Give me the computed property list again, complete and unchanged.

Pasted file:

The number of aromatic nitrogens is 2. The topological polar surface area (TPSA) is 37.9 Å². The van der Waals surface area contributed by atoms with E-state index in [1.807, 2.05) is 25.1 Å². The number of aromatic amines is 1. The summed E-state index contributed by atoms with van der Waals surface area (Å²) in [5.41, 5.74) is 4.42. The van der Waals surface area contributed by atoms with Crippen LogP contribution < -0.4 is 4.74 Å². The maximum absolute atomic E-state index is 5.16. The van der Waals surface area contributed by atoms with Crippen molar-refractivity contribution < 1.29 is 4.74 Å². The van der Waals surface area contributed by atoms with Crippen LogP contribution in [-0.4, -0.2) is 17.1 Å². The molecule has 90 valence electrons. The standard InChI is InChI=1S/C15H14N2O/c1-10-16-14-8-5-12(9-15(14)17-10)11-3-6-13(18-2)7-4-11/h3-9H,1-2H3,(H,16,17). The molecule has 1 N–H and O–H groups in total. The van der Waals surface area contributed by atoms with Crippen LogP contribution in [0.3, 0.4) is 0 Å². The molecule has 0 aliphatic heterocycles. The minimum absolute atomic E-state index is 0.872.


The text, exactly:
The number of aromatic nitrogens is 2. The topological polar surface area (TPSA) is 37.9 Å². The van der Waals surface area contributed by atoms with E-state index in [1.807, 2.05) is 25.1 Å². The number of aromatic amines is 1. The summed E-state index contributed by atoms with van der Waals surface area (Å²) in [5.41, 5.74) is 4.42. The van der Waals surface area contributed by atoms with Crippen LogP contribution < -0.4 is 4.74 Å². The maximum absolute atomic E-state index is 5.16. The van der Waals surface area contributed by atoms with Crippen molar-refractivity contribution < 1.29 is 4.74 Å². The van der Waals surface area contributed by atoms with Crippen LogP contribution in [-0.4, -0.2) is 17.1 Å². The molecule has 90 valence electrons. The standard InChI is InChI=1S/C15H14N2O/c1-10-16-14-8-5-12(9-15(14)17-10)11-3-6-13(18-2)7-4-11/h3-9H,1-2H3,(H,16,17). The molecule has 1 N–H and O–H groups in total. The van der Waals surface area contributed by atoms with Crippen LogP contribution in [0.3, 0.4) is 0 Å². The molecule has 0 aliphatic heterocycles. The minimum absolute atomic E-state index is 0.872.